The RoboHornets are proud to participate in the Tulsa Mini Maker Faire. Maker Faire started in 2013 and has been growing every year. Booths related to arts and crafts, manufacturing, science, and engineering are set up that people can learn about what each “maker” does. Some booths sell things, some offer learning opportunities, and some are just for fun. There are also science shows set up that kids and adults can watch and learn about physics and chemistry. Over four years, we have reached thousands of Tulsans to show them how cool STEM education can be.
The first Tulsa Mini Maker Faire was held outdoors on Guthrie Green in October of 2013. The RoboHornets braved the rain and wind to provide an interactive robot-driving experience for many of the children who attended and wowed attendees of all ages with Tisdale, our 2012 FRC robot that could throw basketballs.
The RoboHornets also participated in the Second Annual Tulsa Mini Maker Faire, held in August at Central Park Hall on the Tulsa Fairgrounds. With a larger booth area, we were able to display not only our 2014 FRC Robot, Babar, but also an FTC robot, an underwater robot called Sea Perch, and one of our projects for the Little Light House. As before, getting to drive the robots was a highlight for many children who were there. Team 3507 (U-Botics) was also present, and the two teams impressed by playing a game of catch between the their robots.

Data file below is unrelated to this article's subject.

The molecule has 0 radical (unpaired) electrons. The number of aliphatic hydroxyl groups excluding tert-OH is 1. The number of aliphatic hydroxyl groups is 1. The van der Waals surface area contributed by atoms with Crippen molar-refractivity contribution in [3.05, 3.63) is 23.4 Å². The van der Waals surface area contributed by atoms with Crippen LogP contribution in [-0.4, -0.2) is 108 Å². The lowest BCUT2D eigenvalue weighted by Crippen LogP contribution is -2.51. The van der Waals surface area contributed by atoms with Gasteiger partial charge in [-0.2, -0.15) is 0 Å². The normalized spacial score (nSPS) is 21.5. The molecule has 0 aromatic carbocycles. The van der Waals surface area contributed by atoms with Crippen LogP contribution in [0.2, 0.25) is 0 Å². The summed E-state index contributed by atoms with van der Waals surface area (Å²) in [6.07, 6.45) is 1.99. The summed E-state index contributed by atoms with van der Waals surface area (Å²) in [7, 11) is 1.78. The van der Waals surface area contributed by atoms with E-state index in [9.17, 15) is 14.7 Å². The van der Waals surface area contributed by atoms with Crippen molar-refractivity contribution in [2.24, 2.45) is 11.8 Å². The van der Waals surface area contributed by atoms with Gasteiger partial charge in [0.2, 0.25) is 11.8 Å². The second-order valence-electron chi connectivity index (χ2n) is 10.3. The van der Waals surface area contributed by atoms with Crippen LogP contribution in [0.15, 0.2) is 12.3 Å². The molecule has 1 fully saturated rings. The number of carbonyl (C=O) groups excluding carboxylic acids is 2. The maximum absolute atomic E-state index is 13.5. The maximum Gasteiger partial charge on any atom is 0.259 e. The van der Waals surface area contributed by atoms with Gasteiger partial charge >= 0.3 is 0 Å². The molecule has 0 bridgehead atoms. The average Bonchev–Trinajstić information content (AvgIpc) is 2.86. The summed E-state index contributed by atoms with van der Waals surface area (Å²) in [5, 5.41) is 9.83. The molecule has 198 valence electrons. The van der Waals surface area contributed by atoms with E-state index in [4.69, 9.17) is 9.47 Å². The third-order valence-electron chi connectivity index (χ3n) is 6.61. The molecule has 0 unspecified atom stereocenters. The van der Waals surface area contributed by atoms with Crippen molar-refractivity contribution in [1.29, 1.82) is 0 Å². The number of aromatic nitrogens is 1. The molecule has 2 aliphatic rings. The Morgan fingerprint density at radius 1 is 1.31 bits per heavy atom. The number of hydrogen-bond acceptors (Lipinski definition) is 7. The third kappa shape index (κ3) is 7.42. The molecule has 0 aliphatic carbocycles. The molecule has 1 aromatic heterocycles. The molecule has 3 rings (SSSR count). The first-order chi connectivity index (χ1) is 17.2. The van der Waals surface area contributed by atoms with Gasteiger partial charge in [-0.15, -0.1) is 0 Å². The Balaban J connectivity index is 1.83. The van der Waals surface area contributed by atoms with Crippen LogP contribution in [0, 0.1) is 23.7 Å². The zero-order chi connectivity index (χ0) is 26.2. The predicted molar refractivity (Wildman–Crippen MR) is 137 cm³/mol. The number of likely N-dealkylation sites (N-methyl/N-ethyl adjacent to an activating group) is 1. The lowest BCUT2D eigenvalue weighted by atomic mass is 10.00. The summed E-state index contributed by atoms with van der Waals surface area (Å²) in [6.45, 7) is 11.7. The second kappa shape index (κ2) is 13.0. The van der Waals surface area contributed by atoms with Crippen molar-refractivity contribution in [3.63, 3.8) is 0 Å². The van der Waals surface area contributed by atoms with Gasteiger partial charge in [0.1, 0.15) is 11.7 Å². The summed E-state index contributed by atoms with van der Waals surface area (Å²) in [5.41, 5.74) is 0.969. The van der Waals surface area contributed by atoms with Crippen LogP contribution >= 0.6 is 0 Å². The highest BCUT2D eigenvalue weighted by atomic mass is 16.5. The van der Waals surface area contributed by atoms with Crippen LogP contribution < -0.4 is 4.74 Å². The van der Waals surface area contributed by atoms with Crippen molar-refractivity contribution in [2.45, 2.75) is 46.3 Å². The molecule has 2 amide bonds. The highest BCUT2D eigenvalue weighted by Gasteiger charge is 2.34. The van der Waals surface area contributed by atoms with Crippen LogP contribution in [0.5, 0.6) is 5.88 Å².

In 2015, the RoboHornets repeated our presence at the Mini Maker Faire with interactive displays of FRC, FTC and Sea Perch robots. Team 3507 was also there, as was Team 31 (Jenks High School). In addition, the University of Tulsa Computer Science department had a booth at which they displayed a virtual-reality rendering of the Gilcrease Museum of Art and some robots that were made to help the Little Light House. RoboHornets students participated in these projects during summer camps and also helped to staff the TU CS booth.
2016 marked a major step up for FIRST’s presence at the Mini Maker Faire. The RoboHornets partnered with five other FRC teams (31, 932, 3507, 5889, and 6026) to set up a practice field for the 2016 FRC game, Stronghold. We ran demonstration matches every 20 minutes, which allowed visitors to the Faire to get some idea of what an FRC competition is like. There were also FTC, FLL, and Jr. FLL displays this year, so visitors could see the full range of FIRST programs. This was also the first year in which a reliable count of visitors was made; the RoboHornets helped share STEM fever with over 2600 people.